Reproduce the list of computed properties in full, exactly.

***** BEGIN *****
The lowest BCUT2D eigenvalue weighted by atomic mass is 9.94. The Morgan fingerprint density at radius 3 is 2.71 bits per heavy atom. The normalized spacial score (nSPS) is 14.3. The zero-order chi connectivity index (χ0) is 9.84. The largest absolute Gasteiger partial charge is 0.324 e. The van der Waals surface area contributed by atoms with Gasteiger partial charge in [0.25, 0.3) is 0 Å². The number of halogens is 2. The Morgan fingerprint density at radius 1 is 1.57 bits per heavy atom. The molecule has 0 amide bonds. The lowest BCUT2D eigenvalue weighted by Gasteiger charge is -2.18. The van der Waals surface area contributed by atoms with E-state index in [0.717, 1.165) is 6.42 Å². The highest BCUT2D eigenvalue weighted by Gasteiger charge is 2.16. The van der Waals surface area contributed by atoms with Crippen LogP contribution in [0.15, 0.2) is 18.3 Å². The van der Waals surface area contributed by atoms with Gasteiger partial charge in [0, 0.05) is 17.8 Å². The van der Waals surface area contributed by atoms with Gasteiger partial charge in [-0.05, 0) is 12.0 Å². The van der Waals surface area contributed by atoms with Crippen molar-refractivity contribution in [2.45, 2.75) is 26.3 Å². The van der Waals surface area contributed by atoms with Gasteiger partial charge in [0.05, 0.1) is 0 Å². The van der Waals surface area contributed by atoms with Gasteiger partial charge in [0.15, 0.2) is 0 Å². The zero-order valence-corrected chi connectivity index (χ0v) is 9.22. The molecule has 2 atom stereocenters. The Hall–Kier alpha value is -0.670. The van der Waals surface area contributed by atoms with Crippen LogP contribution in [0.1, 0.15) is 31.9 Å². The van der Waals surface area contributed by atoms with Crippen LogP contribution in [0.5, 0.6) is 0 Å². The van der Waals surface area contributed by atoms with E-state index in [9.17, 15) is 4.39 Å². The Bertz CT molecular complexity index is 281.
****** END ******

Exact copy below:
The lowest BCUT2D eigenvalue weighted by atomic mass is 9.94. The Morgan fingerprint density at radius 3 is 2.71 bits per heavy atom. The normalized spacial score (nSPS) is 14.3. The zero-order chi connectivity index (χ0) is 9.84. The largest absolute Gasteiger partial charge is 0.324 e. The van der Waals surface area contributed by atoms with Gasteiger partial charge in [0.25, 0.3) is 0 Å². The number of halogens is 2. The Morgan fingerprint density at radius 1 is 1.57 bits per heavy atom. The molecule has 0 amide bonds. The lowest BCUT2D eigenvalue weighted by Gasteiger charge is -2.18. The van der Waals surface area contributed by atoms with E-state index in [0.717, 1.165) is 6.42 Å². The highest BCUT2D eigenvalue weighted by Gasteiger charge is 2.16. The van der Waals surface area contributed by atoms with Crippen LogP contribution in [0.15, 0.2) is 18.3 Å². The van der Waals surface area contributed by atoms with Gasteiger partial charge in [0, 0.05) is 17.8 Å². The van der Waals surface area contributed by atoms with Gasteiger partial charge in [-0.05, 0) is 12.0 Å². The van der Waals surface area contributed by atoms with Crippen molar-refractivity contribution in [2.45, 2.75) is 26.3 Å². The van der Waals surface area contributed by atoms with Gasteiger partial charge in [0.05, 0.1) is 0 Å². The van der Waals surface area contributed by atoms with Gasteiger partial charge in [0.15, 0.2) is 0 Å². The zero-order valence-corrected chi connectivity index (χ0v) is 9.22. The molecule has 2 atom stereocenters. The Hall–Kier alpha value is -0.670. The van der Waals surface area contributed by atoms with Crippen LogP contribution in [0.1, 0.15) is 31.9 Å². The van der Waals surface area contributed by atoms with Crippen LogP contribution in [0.5, 0.6) is 0 Å². The van der Waals surface area contributed by atoms with E-state index in [9.17, 15) is 4.39 Å². The Bertz CT molecular complexity index is 281.